Author: Santino Hassell
I wasn’t sure what to expect when I read that Interborough would be a follow-up to Raymond and David’s first story in the series, Sunset Park. While the latter ended well, this new narrative is even more complicated and beautiful, sometimes ruthlessly illustrating the fact that finding happiness and keeping it are two very different things.
As was the case in Sunset Park, I found Raymond impossible not to love. Instead of the traditional trope of the wayward son failing to live up to the expectations of others, Ray never had anyone in his life to believe in what he could be in the first place—until David. Now that he and David have been together for a year and a half, however, he’s working two full-time jobs as well as attending college classes. He’s definitely got his mind on the future, but he’s worn himself down to the bone, leaving little to no time to focus on his relationship with David. Regardless, Raymond is a truly wonderful character, and I couldn’t help becoming thoroughly invested in him all over again.
While I still had a harder time settling into David’s corner, I thought the feelings that fueled his actions were clearer in Interborough, especially later in the story. David’s desperate need to avoid feeling insubstantial in his own life does not manifest itself well at all, and when an abundance of alcohol was involved, I actually had to set the book aside and pace for a little while. As much as I wished I could have intervened on occasion, David’s own desire to stop himself, along with his inability to do so, made me feel completely awful for them both.
I don’t often dwell on the sex scenes in a story, but in the case of Interborough, they were about far more than just the act itself. Even the most intimate moments between Raymond and David have layers of meaning—love, desperation, remembrance, and regret—and the shadow of loss is almost always present, creeping in at the edges. Oftentimes, it seemed that the literal, physical connection was only thing keeping them from flying apart altogether.
While the relationship between Ray and David is the main focus of the narrative, Interborough unflinchingly examines several contributing factors that are undeniably relevant in our world every day. The fact that Ray is Puerto Rican and David is a “preppy white boy” is an issue. Racial profiling is something Ray has lived with all his life, and David’s furious indignation when confronted with it firsthand stands out even more strongly in contrast to Ray’s bitter resignation. Additionally, Mr. Hassell also includes some highly thought-provoking moments concerning entitlement and what being an ally really means.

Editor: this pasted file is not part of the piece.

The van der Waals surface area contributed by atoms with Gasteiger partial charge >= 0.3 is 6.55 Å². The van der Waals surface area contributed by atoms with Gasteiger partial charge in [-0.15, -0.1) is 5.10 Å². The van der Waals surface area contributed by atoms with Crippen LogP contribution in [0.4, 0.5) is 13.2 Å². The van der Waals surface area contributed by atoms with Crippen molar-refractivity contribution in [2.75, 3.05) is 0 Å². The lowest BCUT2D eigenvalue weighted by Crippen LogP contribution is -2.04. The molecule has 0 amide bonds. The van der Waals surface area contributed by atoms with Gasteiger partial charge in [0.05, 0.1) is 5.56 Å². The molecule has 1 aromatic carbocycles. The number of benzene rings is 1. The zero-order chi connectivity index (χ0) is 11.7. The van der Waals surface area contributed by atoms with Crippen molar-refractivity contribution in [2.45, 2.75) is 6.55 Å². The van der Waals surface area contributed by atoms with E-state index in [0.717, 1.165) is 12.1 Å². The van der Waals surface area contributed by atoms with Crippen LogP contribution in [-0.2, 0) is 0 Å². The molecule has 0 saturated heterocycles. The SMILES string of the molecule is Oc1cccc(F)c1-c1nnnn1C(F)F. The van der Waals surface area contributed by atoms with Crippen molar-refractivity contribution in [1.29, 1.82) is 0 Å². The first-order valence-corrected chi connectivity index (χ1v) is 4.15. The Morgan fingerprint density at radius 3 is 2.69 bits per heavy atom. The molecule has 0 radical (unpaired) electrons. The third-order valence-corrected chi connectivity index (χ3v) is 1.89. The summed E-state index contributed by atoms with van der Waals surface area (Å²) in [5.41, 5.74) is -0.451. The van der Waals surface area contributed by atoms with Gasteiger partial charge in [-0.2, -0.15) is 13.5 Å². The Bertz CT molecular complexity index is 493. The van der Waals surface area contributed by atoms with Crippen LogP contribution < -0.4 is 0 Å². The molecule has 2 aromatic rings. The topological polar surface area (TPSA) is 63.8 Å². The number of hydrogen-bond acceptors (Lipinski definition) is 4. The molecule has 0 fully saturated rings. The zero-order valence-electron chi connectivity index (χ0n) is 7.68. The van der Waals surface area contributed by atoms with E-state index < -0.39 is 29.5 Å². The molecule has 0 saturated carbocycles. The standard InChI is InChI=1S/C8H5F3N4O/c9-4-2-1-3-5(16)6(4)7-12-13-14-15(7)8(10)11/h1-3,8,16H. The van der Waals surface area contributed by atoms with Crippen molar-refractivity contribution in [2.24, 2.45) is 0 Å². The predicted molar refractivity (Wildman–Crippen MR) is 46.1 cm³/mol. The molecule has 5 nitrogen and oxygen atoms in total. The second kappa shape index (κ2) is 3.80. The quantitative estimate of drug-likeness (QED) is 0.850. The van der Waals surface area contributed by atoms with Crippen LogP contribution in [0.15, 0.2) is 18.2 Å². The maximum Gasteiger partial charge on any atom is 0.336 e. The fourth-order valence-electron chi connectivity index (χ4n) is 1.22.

Despite the heavier themes woven throughout Interborough, there were also plenty of lighter, happier moments, too. Michael and Nunzio occupy a significant portion of the story, which I was especially happy to see. Although we’ve met them before, via either introduction or anecdote, Ray’s “Queens crew” are very present in this story, proving that they are as much Ray’s family as Michael and Nunzio. Caleb, Oli, and Aiden are also included, as are many other characters who we will hopefully meet again later in the series.
Also, the epilogue was so good I might have gotten a little weepy.
The Five Boroughs series is, without question, one of the finest I’ve ever read. Never saccharine or trite, Interborough is often all sandpaper and rough surfaces, but what is left after the fighting is done is something so pure and right that it almost hurts a little—in the best ways possible. Even though it is a sequel by definition, everything about Interborough felt new and vital, leaving no doubt that Mr. Hassell is an enormously gifted storyteller. Substantive and beautiful, this is a story that lingers under the skin, its voices still ringing well after the cover was closed. I really didn’t want it to be over. And I can’t wait read it again.
The Raymond Rodriguez from a few years ago wouldn’t recognize the guy he is today. He’s left his slacker ways far behind him and is now juggling two jobs and school. But the balancing act doesn’t allow much time for the man he loves.
David is doing his best to be supportive, but problems at work and his own insecurity leave him frustrated—in more ways than the obvious—whenever he goes to bed before Raymond gets home. The heat and affection between them is still there, but they barely have the time or energy to enjoy it. And it doesn’t help that Raymond is still hiding David from his colleagues.
The stress mounts so high that a vacation in paradise is filled with turmoil instead of harmony, and culminates on their return to the five boroughs with broken promises and heartache. They have to figure out how to stop allowing their differences to overshadow their love. It’s the only way they’ll make it to forever.
Release Date: October 24, 2016
Publisher: Riptide Publishing
Series: Five Boroughs #4
Genre: Contemporary Romance, LGBTQ, m/m
Format(s): paperback (249 pages), e-book
Book Source: NetGalley/Purchased with my own funds
Santino was raised by a conservative family, but he was anything but traditional. He grew up to be a smart-mouthed grunge kid, then a transient twentysomething, and eventually transformed into a guy who spends his days and nights writing romance with an edge.
Santino is a dedicated gamer, a former fanfic writer, an ASoIaF mega nerd, a Grindr enthusiast, but most of all he is a writer of LGBT fiction that is heavily influenced by the gritty, urban landscape of New York City, his belief that human relationships are complex and flawed, and his own life experiences.
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